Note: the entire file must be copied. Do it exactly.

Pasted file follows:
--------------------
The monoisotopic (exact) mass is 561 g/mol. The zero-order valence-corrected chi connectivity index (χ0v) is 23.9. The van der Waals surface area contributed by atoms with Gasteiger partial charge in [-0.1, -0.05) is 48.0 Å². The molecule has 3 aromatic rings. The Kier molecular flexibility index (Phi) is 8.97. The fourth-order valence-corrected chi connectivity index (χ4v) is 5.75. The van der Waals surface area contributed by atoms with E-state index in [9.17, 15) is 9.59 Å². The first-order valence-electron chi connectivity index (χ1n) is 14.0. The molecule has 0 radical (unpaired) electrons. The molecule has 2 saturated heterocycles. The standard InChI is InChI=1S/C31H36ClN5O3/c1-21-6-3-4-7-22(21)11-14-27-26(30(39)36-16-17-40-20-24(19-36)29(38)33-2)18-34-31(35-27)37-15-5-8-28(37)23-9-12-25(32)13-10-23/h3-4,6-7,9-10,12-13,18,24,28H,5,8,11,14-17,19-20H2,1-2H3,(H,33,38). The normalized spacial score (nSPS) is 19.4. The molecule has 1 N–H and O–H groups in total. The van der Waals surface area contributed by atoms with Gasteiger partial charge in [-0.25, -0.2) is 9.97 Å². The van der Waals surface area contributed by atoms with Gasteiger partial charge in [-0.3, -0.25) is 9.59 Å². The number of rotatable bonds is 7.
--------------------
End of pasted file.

The monoisotopic (exact) mass is 561 g/mol. The zero-order valence-corrected chi connectivity index (χ0v) is 23.9. The van der Waals surface area contributed by atoms with Gasteiger partial charge in [-0.1, -0.05) is 48.0 Å². The molecule has 3 aromatic rings. The Kier molecular flexibility index (Phi) is 8.97. The fourth-order valence-corrected chi connectivity index (χ4v) is 5.75. The van der Waals surface area contributed by atoms with E-state index in [9.17, 15) is 9.59 Å². The first-order valence-electron chi connectivity index (χ1n) is 14.0. The molecule has 0 radical (unpaired) electrons. The molecule has 2 saturated heterocycles. The standard InChI is InChI=1S/C31H36ClN5O3/c1-21-6-3-4-7-22(21)11-14-27-26(30(39)36-16-17-40-20-24(19-36)29(38)33-2)18-34-31(35-27)37-15-5-8-28(37)23-9-12-25(32)13-10-23/h3-4,6-7,9-10,12-13,18,24,28H,5,8,11,14-17,19-20H2,1-2H3,(H,33,38). The normalized spacial score (nSPS) is 19.4. The molecule has 1 N–H and O–H groups in total. The van der Waals surface area contributed by atoms with Gasteiger partial charge in [-0.25, -0.2) is 9.97 Å². The van der Waals surface area contributed by atoms with Gasteiger partial charge in [-0.3, -0.25) is 9.59 Å². The number of rotatable bonds is 7.